Now, that's a newsworthy topic -- one that would require lots and lots of research (and open minds in a newsroom). You know that it's a complex topic because this "Silicon Valley" episode appears to be, in part, a satire of the eHarmony "Compatible Partners" website controversy that took place all the way back in 2008. Have scriptwriters been mulling this over for a decade, perhaps in show-running discussions for other programs?

Let me stress that our goal here is not to debate the issue of IT prejudices linked to sex and religion. We also don't need to focus on the fact that the show focuses on prejudices against a gay Christian, as opposed to a straight church-goer.

The question is this: Clearly this topic is newsworthy. Is this episode "news" content, only encoded in a different form?

Obviously, this is not natural GetReligion territory. But what if there was a website that had a much broader definition of "news" and "public discourse," one that included, let's say, mass-media in the fine and popular arts? Fair game?

That's what the GetReligion chatter was about several weeks ago. Then I stashed these links in my "folder of guilt."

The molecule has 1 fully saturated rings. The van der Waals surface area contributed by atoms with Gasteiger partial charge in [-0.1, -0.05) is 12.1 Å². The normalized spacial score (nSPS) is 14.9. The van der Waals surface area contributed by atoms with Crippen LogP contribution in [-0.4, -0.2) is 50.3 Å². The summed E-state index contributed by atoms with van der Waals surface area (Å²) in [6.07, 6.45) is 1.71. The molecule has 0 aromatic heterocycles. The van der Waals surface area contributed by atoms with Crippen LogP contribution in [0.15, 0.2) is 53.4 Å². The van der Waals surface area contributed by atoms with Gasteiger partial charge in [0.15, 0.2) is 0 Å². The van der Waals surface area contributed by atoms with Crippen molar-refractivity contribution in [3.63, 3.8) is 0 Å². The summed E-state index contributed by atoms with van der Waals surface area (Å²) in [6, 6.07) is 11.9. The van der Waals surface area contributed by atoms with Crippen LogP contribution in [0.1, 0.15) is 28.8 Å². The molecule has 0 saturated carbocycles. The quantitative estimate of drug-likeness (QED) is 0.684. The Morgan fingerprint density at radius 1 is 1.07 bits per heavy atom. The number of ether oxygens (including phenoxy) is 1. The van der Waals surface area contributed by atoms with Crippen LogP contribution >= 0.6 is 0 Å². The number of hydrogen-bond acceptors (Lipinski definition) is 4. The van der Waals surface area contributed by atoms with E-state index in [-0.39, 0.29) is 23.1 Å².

To help you think this through, please read this section of a Georgi Boorman essay -- not a news report -- at The Federalist, a conservative site that frequently writes about popular culture. This is long, but essential:

In the episode, Richard Hendricks, the CEO of a small tech company building a “new internet,” is trying to pitch a big vendor on putting exclusive content on his internet. In his effort to talk up the vendors already signed on with him, he accidentally “outs” DD, the CEO of a gay dating site, by mentioning he and his boyfriend regularly go to church.
The mood in the room instantly changes. The expressions shift from excitement and interest to a wide-eyed look of shock and subtle dread, as if they’d been told the deal would require them to eat a box of spiders. ...
“I’m not openly Christian,” a spurned DD whispers after the meeting. “Thanks a lot, you just outed me.”
A puzzled Hendricks tells the rest of his team what happened. Mild-mannered Jared, the COO, gently tries to explain the extent to which the tech hub is biased against Christians. “Here, you can be openly polyamorous and people will call you brave. You can put micro doses of LSD in your cereal and people will call you a pioneer. But the one thing you cannot be is a Christian.”
Even Gilfoyle, a self-professed Satanist on the show, comments, “I find their theology illegitimate and it’s clear that they’re the source of the majority of the world’s problems. But f-ck Richard, even I wouldn’t just out a Christian like that.”

So there you have it. Is this mere entertainment? Is this a case of HBO writers going where mainstream news reporters fear to tread? Is this a business story, in disguise? Is this today's equivalent of a high-quality op-ed page essay? A large-scale editorial cartoon?

Is there journalism in this show, and reactions to it, worthy of discussion?

Click "comment" and go for it.